As Adam Smith explained in his pin factory example, when people specialize, their productivity increases over time because they are getting better at what they are doing. On the other hand, if you don't specialize in a specific task or activity, your productivity won't increase as much because to do so you need to get better at everything you are doing. Assembly lines in the automobile industry illustrate perfectly that case. If each individual had to build the entire car, automobile manufacturers will never be able to assemble as many cars. It is because each individual is specialized in a specific task that they can build as many cars.
Specialization leads to increase in productivity gains because with experience you learn how to do things better and faster.
The question that follows any discussion about division of labour is what are we going to specialize into? The answer comes from David Ricardo: we will specialize in activities where we have a comparative advantage.
But, for all of this to be efficient, we need to have free trade. Without free trade, there is no reason to specialize and the division of labour won't happen. As Adam Smith explains, the division of labour is limited by the extent of the market. The bigger the market, the greater the specialization. This is why we have so much specialization because we are in a global market. However, it is important to understand that this can only be effective only if we have free trade and open immigration. Mises called David Ricardo's law of comparative advantage, the law of association. Division of labour, specialization, comparative advantage, and free trade allow individuals to associate themselves with other individuals. Mises's point was also that by depending of each other has a result of the division of labour, people, instead of engaging in plunder and violent behavior, were engaging in trade and at peace with other because both parties benefit from the trade.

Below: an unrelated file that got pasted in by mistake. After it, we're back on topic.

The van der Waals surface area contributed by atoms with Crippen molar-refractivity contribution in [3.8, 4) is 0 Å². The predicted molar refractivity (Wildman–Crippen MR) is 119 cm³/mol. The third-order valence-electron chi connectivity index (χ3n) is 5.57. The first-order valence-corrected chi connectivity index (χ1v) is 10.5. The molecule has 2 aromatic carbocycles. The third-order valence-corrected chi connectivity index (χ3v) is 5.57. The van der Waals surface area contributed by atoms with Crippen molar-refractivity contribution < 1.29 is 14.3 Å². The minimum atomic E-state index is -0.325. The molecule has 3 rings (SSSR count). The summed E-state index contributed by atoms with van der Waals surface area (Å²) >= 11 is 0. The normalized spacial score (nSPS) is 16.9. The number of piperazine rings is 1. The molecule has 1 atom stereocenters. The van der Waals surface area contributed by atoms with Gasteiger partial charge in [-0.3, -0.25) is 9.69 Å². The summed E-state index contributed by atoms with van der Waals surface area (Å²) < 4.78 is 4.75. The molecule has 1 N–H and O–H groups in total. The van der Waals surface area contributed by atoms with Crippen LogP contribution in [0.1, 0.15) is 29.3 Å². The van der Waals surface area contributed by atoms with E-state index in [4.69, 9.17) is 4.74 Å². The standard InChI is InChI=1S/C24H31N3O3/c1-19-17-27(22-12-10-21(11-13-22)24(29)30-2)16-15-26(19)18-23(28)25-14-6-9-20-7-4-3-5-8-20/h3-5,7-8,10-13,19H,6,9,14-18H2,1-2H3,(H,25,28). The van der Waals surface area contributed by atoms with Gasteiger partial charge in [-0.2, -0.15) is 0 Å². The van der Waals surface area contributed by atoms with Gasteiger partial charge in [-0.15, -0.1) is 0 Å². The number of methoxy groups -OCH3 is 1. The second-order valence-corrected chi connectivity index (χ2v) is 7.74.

Similarly, one has to keep in mind that comparative advantage in one activity is not frozen over time forever. As more and more people participate in trade, who has a comparative advantage will evolve over time and people who had a comparative advantage in one activity might find themselves no longer having it. But this doesn't mean they don't have a comparative advantage in another productive and profitable activity. Note that usually when somebody comes along and can make something cheaper everybody benefits because it frees resources allowing people to use these resources to produce other goods and services that might be more costly to make but now can be made because some resources have been freed. As the division of labour and trade grow, the human conditions are improving for everybody. Only people who refuse to embrace the division of labour and free trade suffer.
Russ Roberts makes a great point when it concludes:
"This is the story of American economic life in the 20th century. Innovation and expanded trade reduce the number of Americans necessary to produce what we want. Yet the number of jobs doesn't fall. The number of jobs grows steadily with population and the desire to work. As innovation and trade reduce the number of people working in agriculture or manufacturing, that frees up capital and human skills to make other things, things we couldn't have if we lived in a static world, the antibiotics and iPods and cell phones and heart valves and MRI machines and flat screen TVs. Banal things and glorious things. Things that entertain and things that extend our lifespan. Our skills and the skills of the next generation can turn to creating and making those things.
Not everything we do well is worth doing. And even the things worth doing now are not necessarily worth doing tomorrow. Self-sufficiency is the road to poverty. Innovation and trade are the road to prosperity."